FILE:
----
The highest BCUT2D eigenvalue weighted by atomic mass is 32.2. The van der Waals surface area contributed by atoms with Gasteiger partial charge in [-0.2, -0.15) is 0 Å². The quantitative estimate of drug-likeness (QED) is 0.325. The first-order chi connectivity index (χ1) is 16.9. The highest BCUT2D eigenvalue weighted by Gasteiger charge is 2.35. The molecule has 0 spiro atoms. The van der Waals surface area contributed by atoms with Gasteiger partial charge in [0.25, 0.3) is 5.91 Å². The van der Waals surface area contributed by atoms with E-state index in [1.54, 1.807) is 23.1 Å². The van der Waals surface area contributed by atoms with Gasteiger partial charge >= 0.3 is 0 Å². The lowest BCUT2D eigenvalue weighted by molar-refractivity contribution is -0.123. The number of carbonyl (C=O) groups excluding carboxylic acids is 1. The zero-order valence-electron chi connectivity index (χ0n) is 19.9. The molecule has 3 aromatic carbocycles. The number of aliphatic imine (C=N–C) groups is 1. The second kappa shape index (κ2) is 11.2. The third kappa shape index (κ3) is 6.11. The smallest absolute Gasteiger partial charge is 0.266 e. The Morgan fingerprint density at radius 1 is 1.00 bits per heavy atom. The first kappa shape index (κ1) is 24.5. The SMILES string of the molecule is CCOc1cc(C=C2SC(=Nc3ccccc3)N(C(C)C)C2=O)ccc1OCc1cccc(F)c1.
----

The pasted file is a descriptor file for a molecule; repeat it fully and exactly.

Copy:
The highest BCUT2D eigenvalue weighted by atomic mass is 32.2. The van der Waals surface area contributed by atoms with Gasteiger partial charge in [-0.2, -0.15) is 0 Å². The quantitative estimate of drug-likeness (QED) is 0.325. The first-order chi connectivity index (χ1) is 16.9. The highest BCUT2D eigenvalue weighted by Gasteiger charge is 2.35. The molecule has 0 spiro atoms. The van der Waals surface area contributed by atoms with Gasteiger partial charge in [0.25, 0.3) is 5.91 Å². The van der Waals surface area contributed by atoms with E-state index in [1.54, 1.807) is 23.1 Å². The van der Waals surface area contributed by atoms with Gasteiger partial charge >= 0.3 is 0 Å². The lowest BCUT2D eigenvalue weighted by molar-refractivity contribution is -0.123. The number of carbonyl (C=O) groups excluding carboxylic acids is 1. The zero-order valence-electron chi connectivity index (χ0n) is 19.9. The molecule has 3 aromatic carbocycles. The number of aliphatic imine (C=N–C) groups is 1. The second kappa shape index (κ2) is 11.2. The third kappa shape index (κ3) is 6.11. The smallest absolute Gasteiger partial charge is 0.266 e. The Morgan fingerprint density at radius 1 is 1.00 bits per heavy atom. The first kappa shape index (κ1) is 24.5. The SMILES string of the molecule is CCOc1cc(C=C2SC(=Nc3ccccc3)N(C(C)C)C2=O)ccc1OCc1cccc(F)c1.